• (to communicate a message): express, send, relay

Derived terms

Related terms

  • convoy




  • (Received Pronunciation, General American) enPR: fĕch, IPA(key): /fɛtʃ/
  • Rhymes: -ɛtʃ

Etymology 1

The verb is derived from Middle English fecchen (to get and bring back, fetch; to come for, get and take away; to steal; to carry away to kill; to search for; to obtain, procure)  [and other forms], from Old English feċċan, fæċċan, feccean (to fetch, bring; to draw; to gain, take; to seek), a variant of fetian, fatian (to bring near, fetch; to acquire, obtain; to bring on, induce; to fetch a wife, marry) and possibly related to Old English facian, fācian (to acquire, obtain; to try to obtain; to get; to get to, reach), both from Proto-Germanic *fatōną, *fatjaną (to hold, seize; to fetch), from Proto-Indo-European *ped- (to step, walk; to fall, stumble). The English word is cognate with Dutch vatten (to apprehend, catch; to grasp; to understand), English fet ((obsolete) to fetch), Faroese fata (to grasp, understand), Swedish fatta (to grasp, understand), German fassen (to catch, grasp; to capture, seize), Icelandic feta (to go, step), West Frisian fetsje (to grasp).

The noun is derived from the verb.


fetch (third-person singular simple present fetches, present participle fetching, simple past and past participle fetched)

  1. To retrieve; to bear towards; to go and get.
    • 1611 King James Bible, 1 Kings xvii. 11, 12
      He called to her, and said, Fetch me, I pray thee, a little water in a vessel, that I may drink.
    • 1908, Kenneth Grahame, The Wind in the Willows
      When they got home, the Rat made a bright fire in the parlour, and planted the Mole in an arm-chair in front of it, having fetched down a dressing-gown and slippers for him, and told him river stories till supper-time.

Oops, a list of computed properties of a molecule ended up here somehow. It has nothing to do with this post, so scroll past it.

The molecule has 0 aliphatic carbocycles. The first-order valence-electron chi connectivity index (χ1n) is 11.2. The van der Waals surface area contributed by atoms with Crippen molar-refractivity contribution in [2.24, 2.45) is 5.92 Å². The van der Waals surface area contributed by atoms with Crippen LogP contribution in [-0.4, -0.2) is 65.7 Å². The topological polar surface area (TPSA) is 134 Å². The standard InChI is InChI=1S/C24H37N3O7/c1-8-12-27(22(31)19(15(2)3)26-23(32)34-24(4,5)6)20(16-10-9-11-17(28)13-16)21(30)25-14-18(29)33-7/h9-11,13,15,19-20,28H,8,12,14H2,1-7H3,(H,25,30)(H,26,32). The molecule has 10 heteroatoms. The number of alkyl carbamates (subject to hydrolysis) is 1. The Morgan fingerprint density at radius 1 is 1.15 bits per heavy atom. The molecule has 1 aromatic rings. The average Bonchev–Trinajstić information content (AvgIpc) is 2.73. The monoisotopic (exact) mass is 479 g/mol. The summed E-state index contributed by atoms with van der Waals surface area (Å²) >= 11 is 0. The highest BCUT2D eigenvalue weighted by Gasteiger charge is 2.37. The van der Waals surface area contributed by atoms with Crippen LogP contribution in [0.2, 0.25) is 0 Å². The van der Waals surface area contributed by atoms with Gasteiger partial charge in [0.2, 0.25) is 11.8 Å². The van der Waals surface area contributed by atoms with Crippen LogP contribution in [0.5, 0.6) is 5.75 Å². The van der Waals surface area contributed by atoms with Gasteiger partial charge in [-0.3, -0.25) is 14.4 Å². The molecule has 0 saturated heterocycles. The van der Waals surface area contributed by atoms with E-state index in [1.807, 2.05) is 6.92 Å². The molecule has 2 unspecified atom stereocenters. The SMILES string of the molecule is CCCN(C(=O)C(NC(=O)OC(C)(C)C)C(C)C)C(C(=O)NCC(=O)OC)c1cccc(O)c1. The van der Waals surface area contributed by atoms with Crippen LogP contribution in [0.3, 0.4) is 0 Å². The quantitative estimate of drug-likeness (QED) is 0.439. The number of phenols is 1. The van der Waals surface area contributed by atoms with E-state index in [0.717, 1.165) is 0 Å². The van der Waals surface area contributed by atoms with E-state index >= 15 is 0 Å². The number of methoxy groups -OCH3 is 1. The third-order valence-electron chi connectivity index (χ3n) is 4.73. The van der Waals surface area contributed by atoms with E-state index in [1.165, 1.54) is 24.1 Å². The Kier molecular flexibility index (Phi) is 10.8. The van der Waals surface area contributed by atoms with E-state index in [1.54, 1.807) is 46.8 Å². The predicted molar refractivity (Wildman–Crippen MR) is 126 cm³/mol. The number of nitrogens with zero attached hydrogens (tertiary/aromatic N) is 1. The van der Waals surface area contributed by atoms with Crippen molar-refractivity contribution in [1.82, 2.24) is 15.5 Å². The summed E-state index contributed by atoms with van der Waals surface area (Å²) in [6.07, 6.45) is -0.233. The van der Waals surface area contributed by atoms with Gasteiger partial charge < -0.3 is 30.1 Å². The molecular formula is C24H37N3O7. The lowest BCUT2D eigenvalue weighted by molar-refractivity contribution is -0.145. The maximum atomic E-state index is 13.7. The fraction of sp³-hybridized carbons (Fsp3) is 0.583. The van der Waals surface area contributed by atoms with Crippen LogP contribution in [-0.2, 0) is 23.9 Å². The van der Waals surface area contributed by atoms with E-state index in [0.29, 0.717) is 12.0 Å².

2. To obtain as price or equivalent; to sell for.
  3. (nautical) To bring or get within reach by going; to reach; to arrive at; to attain; to reach by sailing.
  4. (intransitive) To bring oneself; to make headway; to veer; as, to fetch about; to fetch to windward.
  5. (rare, literary) To take (a breath), to heave (a sigh)
  6. To cause to come; to bring to a particular state.
    • 1879, William Barnes, A Witch
      They couldn’t fetch the butter in the churn.
  7. (obsolete) To recall from a swoon; to revive; sometimes with to.
  8. To reduce; to throw.
    • 1692, Robert South, sermon 28
      The sudden trip in wrestling that fetches a man to the ground.
  9. (archaic) To accomplish; to achieve; to perform, with certain objects or actions.
    • 1631, Ben Jonsons, Chloridia
      Ixion [] turn’d dancer, does nothing but cut capreols, fetch friskals, and leads lavaltoes
    • 1692, Robert South, sermon 28
      He fetches his blow quick and sure.
  10. (nautical, transitive) To make (a pump) draw water by pouring water into the top and working the handle.


Alternative forms

  • fatch, fotch (dialectal)

Derived terms



fetch (plural fetches)

  1. (also figuratively) An act of fetching, of bringing something from a distance.
    1. (computing, specifically) An act of fetching data.
  2. The object of fetching; the source of an attraction; a force, propensity, or quality which attracts.
  3. A stratagem or trick; an artifice.
    Synonyms: contrivance, dodge
    • 1665, Robert South, “Jesus of Nazareth proved the true and only promised Messiah”, in Twelve Sermons Preached Upon Several Occasions, Volume 3, 6th Edition, 1727:
      Every little fetch of wit and criticism.
    • 1748, Samuel Richardson, Clarissa, Letter 29:
      And as to your cant of living single, nobody will believe you. This is one of your fetches to avoid complying with your duty […].



  1. (Utah) Minced oath for fuck
  • 20 Things Only Utahns Will Understand And Appreciate

Etymology 2

Origin uncertain; the following possibilities have been suggested:

  • From fetch-life ((obsolete, rare) a deity, spirit, etc., who guides the soul of a dead person to the afterlife; a psychopomp).
  • From the supposed Old English *fæcce (evil spirit formerly thought to sit on the chest of a sleeping person; a mare).
  • From Old Irish fáith (seer, soothsayer).


fetch (plural fetches)

  1. (originally Ireland, dialectal) The apparition of a living person; a person’s double, the sight of which is supposedly a sign that they are fated to die soon, a doppelganger; a wraith (a person’s likeness seen just after their death; a ghost, a spectre). [from 18th c.]

Derived terms

  • fetch candle



Further reading

  • fetch (folklore) on Wikipedia.Wikipedia
  • fetch (disambiguation) on Wikipedia.Wikipedia


  • Fecht